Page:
ViewSonic VX1940w Review - ViewSonic VX1940w Review


Thankfully, such issues don’t detract too greatly and as a design the VX1940w is smart and uncomplicated. A lack of height adjustment or swivel is a shame, but few monitors of this size feature this kind of adjustability. Otherwise, the slim black bezel, silver highlights and glossy black stand combine well to produce a monitor that has some sense of style, but without resorting to gaudiness.

This should ensure it’s at home in many environments, be it the home or in an office. An anti-glare finish also supports this versatility, ensuring none of the reflectivity of high contrast glossy finishes. ViewSonic has also been wise enough not to waste time and space on speakers, which only helps the monitor maintain its sleek and simple look.

Just below the ViewSonic lettering and inset into the silver rim you’ll find the OSD control buttons, which remain consistent with previous ViewSonic monitors. The same is true of the OSD itself and though it isn’t the most advanced visual representation, it remains one of the easier to navigate OSDs among PC monitors. Naturally, you can adjust Contrast and Brightness, while colour presets are thorough thanks to a selection between sRGB, 9300K, 7500K, 6500K (default), 5400k and user defined colour settings. On the whole everything that’s needed is there, which is all one can ask.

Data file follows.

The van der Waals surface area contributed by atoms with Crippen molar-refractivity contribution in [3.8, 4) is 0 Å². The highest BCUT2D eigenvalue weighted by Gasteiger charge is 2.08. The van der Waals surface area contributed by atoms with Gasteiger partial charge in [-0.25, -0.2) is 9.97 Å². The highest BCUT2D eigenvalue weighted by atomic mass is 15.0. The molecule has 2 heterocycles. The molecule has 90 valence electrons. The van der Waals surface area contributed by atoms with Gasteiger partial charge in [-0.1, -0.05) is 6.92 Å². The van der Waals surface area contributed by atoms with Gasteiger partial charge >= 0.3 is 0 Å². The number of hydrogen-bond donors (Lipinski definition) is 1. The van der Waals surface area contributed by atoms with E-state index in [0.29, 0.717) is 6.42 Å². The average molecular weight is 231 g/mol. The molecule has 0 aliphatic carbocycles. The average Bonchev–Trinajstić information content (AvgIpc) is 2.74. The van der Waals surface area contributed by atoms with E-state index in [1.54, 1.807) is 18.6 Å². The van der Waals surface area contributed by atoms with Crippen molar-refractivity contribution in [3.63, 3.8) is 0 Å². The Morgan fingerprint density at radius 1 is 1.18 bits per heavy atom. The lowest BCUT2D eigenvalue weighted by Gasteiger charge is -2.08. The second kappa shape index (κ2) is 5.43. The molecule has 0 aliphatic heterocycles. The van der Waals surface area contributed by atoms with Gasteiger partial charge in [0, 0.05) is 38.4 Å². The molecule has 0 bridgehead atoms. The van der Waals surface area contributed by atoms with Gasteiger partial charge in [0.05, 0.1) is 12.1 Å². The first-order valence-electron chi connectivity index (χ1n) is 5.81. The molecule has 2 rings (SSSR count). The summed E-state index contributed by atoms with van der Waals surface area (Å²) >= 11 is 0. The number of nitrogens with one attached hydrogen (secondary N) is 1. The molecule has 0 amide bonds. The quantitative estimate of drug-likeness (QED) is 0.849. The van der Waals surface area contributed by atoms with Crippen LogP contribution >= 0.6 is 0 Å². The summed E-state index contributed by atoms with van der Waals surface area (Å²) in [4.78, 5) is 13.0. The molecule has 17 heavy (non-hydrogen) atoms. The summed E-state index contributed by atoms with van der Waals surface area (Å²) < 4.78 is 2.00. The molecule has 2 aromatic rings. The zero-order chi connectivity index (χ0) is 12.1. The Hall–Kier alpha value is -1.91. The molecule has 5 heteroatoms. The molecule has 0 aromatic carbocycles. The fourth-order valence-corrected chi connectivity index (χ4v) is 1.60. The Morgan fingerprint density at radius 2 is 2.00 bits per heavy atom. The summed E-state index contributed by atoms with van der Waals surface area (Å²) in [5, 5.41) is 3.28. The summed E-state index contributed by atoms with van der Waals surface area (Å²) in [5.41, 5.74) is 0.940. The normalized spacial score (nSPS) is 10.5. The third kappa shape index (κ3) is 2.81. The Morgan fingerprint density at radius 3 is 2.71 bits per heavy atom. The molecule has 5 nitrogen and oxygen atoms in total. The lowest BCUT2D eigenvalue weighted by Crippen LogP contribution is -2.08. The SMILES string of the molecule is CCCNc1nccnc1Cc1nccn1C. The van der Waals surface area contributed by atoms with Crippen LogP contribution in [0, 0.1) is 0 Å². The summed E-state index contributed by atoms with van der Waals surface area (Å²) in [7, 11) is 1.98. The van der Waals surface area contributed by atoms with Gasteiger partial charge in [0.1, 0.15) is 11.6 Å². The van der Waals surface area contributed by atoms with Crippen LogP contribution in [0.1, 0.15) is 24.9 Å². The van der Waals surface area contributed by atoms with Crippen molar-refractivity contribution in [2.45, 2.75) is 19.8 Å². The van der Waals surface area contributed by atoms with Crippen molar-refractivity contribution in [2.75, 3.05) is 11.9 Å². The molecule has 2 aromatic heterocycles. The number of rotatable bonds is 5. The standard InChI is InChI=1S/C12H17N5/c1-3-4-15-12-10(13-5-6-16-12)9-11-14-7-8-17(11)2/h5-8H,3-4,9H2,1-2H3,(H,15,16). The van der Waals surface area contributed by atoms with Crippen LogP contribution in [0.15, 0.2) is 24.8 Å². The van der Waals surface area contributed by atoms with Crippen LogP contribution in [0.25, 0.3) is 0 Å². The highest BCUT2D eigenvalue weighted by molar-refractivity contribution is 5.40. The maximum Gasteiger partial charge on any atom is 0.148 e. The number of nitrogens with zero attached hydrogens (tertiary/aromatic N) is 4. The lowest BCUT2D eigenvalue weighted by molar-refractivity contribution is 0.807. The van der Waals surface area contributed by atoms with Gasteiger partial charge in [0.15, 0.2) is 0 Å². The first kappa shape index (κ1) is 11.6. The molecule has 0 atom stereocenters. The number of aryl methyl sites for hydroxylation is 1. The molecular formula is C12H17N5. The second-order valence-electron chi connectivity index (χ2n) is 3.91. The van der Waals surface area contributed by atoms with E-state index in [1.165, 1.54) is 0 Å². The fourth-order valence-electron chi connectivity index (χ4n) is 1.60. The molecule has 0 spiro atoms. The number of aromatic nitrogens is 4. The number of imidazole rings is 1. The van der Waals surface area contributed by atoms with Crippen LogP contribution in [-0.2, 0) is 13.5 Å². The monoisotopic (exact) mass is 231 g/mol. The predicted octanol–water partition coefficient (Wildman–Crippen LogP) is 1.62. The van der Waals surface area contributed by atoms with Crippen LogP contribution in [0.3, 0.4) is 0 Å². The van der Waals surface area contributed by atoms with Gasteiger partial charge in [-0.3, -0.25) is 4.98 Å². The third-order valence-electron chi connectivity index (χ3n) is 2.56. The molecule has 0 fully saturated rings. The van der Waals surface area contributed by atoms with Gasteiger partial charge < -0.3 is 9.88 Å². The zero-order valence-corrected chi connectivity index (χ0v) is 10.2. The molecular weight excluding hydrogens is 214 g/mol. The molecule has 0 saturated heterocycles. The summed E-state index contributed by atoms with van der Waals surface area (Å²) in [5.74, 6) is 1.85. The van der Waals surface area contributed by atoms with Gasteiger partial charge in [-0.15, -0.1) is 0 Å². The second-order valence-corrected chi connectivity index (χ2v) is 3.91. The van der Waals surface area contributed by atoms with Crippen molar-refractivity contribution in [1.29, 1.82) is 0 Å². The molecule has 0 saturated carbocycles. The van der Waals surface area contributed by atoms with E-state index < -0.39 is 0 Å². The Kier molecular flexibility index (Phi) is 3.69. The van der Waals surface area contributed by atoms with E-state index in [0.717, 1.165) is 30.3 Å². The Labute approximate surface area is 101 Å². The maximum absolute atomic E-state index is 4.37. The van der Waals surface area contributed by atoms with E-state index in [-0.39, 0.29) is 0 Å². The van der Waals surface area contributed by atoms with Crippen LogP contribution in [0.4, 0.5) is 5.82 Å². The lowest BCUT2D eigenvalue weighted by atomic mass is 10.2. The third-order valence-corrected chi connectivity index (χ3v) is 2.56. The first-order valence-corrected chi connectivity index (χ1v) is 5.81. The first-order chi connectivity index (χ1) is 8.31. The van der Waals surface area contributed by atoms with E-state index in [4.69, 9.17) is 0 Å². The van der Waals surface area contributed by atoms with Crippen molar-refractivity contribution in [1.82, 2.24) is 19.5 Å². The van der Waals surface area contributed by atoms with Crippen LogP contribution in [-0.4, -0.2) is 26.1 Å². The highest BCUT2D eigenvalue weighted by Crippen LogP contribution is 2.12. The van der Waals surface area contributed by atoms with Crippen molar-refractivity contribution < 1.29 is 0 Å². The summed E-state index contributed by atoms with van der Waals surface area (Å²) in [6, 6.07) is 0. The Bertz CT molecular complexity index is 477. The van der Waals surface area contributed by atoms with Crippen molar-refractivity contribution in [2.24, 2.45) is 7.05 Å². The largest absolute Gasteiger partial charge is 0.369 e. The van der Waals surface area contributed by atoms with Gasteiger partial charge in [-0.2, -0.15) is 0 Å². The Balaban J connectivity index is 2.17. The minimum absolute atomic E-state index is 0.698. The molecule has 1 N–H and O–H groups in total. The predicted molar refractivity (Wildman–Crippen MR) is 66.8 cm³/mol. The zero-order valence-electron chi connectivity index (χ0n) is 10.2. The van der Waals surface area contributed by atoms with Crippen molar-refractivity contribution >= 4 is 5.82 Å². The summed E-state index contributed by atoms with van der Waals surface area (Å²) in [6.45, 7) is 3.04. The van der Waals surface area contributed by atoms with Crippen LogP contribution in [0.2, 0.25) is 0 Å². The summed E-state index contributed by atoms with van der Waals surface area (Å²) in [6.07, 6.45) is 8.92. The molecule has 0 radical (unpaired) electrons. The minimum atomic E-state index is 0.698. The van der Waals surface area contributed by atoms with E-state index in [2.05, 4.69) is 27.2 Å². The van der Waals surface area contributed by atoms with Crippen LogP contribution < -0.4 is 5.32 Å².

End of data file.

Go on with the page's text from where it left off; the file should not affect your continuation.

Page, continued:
But, what of performance? When first firing up the VX1940w, initial impressions are fairly promising. It looks sharp, with relatively clean whites and very crisp and clear text. Viewing angles are also more than adequate, with only some very minor colour shift and loss of contrast on the horizontal axis and none of the nasty shifts in colouration sometimes seen in very cheap TN panels. Things aren’t quite as impressive on the vertical axis, but this is fairly typical of LCD screens anyway.

From general use it’s clear this is a perfectly capable but unspectacular display. Colours are neutral rather than outstanding, but for the most part it produces colours accurately and with sufficient definition. A photographers dream it isn’t, but for the majority of users it’s adequate and shouldn’t disappoint during typical computing tasks.

Unlike some cheaper monitors it also boasts a decent backlight. There is some very minor bleed from the extremities, but nothing that’s too evident even while watching video where it’s most likely to irritate.

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